So my son had his first senior dance last night – only grade seven and eight students were allowed to attend – so, sort of a big deal. Last week, when the permission form came home and he gave some resistance, I figured he was nervous about the whole dance/girls/coolness factor. Who better to help him out but me? I might be older, heavier and way less cool than I once was, but I did have my day way back when, and I haven’t forgotten the jitters of attending a school dance.
Ah yes, . Knowing the boy you liked would be there, watching him watching you, hoping he asks you to dance. Relationships were made and broken at school dances. How I loved those dances.
I wanted my son to be the kind of boy who likes dances too. I never understood boys who said dancing sucked or they just “didn’t wanna”. Huh? It’s dancing! Have fun, be silly, be crazy, maybe we even get a little snuggle while Phil Collins croons away about something in the air. Though I did choose a few stick-in-the-mud-dance guys in my lifetime, I always preferred the ones willing to dance. I understand now – wise old woman that I am – that the boys didn’t really hate dancing. They were afraid to look foolish, didn’t know how to do it and were embarrassed to try. Not my son, I decided.
So as dinner broiled one night, I danced around the kitchen with him. Our family has always been kitchen dancers. I wasn’t worried about him knowing how to boogie-woogie, but thought he might be too shy to ask someone to slow dance. So, I gave him the “slow dance” demo. This is what every twelve-year-old boy wants to do with his mother, I just know it.
I hear the collective groans.
I’ll just say – that even though he rolled his eyes and my husband thinks I may have scarred him for life, my son danced the whole song with me and was much more confident by the end of it. By the end of Bruno Mars’ love song, my son had taken the lead and was dancing quite nicely. Any teenybopper would be lucky to partner up with him.
Before you send a comment to remind me the word is “mother” not “smother”, I just want to defend myself. Taking the lead in a slow dance is hard – especially the first time. Think I’m exaggerating? Have you ever danced with the spinner – the guy who turned so fast you were dizzy before the chorus? Not good. What about Frankendance? The guy who stomps left, stomps right, and then turns a fraction of an inch at a snail’s pace. Not good either. Then there are the butt grabbers, the clingers, and the guys who want you to lead but won’t admit it so you spend the entire song apologizing for moving or not moving. Dancing is a tough gig for newcomers.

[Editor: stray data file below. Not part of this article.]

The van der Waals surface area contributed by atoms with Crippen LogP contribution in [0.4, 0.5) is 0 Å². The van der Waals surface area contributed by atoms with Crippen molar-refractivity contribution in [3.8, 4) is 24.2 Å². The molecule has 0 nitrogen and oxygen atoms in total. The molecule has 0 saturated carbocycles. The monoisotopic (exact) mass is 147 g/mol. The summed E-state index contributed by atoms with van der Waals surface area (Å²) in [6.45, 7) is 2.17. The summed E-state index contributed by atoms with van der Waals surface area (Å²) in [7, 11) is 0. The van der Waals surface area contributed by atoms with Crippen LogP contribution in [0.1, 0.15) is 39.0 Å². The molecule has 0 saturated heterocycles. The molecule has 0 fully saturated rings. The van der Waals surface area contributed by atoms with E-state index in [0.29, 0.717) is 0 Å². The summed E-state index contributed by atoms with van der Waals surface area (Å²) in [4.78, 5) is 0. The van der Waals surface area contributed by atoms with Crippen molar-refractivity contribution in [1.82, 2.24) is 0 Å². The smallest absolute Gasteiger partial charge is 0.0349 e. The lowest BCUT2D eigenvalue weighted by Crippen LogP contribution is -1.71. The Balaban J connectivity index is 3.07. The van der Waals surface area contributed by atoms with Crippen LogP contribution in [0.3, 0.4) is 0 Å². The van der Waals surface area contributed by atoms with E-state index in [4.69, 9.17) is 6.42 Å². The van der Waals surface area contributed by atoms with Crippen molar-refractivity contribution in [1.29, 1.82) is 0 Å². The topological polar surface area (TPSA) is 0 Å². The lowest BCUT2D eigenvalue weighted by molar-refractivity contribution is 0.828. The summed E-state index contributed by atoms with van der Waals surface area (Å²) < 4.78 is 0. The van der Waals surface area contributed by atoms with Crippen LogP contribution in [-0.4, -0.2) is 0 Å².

So – my son and I danced, and last night he was prepared and ready to go. He gave me strict instructions not to leave a five-minute radius of the school (in case he needed to call for an escape) and to be there at 5:30 sharp, not at the dance end time of 6 pm. I did as I was told and got there at 5:30. I meandered down the hall to see if I could sneak a peek, and was surprised at the music selection – Time Warp from the Rocky Horror Picture Show. Weird. But every kid in the entire gymnasium was on their feet and bouncing around. Still a hit after all these years – amazing.
I hung out around (behind) the door and watched as my son danced up a storm to Rihanna and Maroon 5 and a string of others that I had no clue about. He was no dud on the dance floor and I was happy for him. A few songs in, one of his friends saw me, and within 30 seconds a gang of kids came over to chat it up with me. Odd, and I could see my son was not impressed at the distraction. I told them I was early so to go ahead and go dance, which they did, and my son asked me to go get this things (way at the other end of the school…lol) which I did. It was code for “get lost” and I was glad to do it if it meant he was having a blast.
I took my time wandering down and came back as the final song was on – another classic, and another shock for me at a dance in 2012. Stairway to Heaven by Zeppelin. My first thought? That’s crazy – am I at my grade eight dance or what? My second thought? A flashback to dancing to that song. It put a spring in my step as I almost tore down the halls to get to what I assumed would be make-out central. I just hoped my son remembered the hand-zone we discussed in our kitchen.
I peeked my head into the gym and saw six couples on the dance floor (all hands in appropriate places). My son stood in a group of kids off to the side and saw me immediately. He waved off his friends (now separated into boy/girl sections, who all looked somewhat desperate and disoriented) and bolted over to me, ready to go.
Driving home he talked about how much fun it was, how much he sweat, how crappy the pizza was, who danced with who, and how he didn’t, in fact, know the moves to the Time Warp. (who knew I’d have to teach him that dance?).
I asked if he danced with girls. “Sure he did”. Any particular girl? “Not so much” (or not so much into telling me). When I asked if he danced any slow ones, it was a clear – “no way”. By the way he bolted out of that gym during the famous make-out song, I believe him.
So I readied my son for his first slow dance, but he wasn’t ready. I’m not going to lie here – that doesn’t make me sad. The years are looming where he’ll live for the slow dance and ignore my hand zone cautions. But until then, I’m just glad he’ll still boogie on the dance floor like nobody’s watching.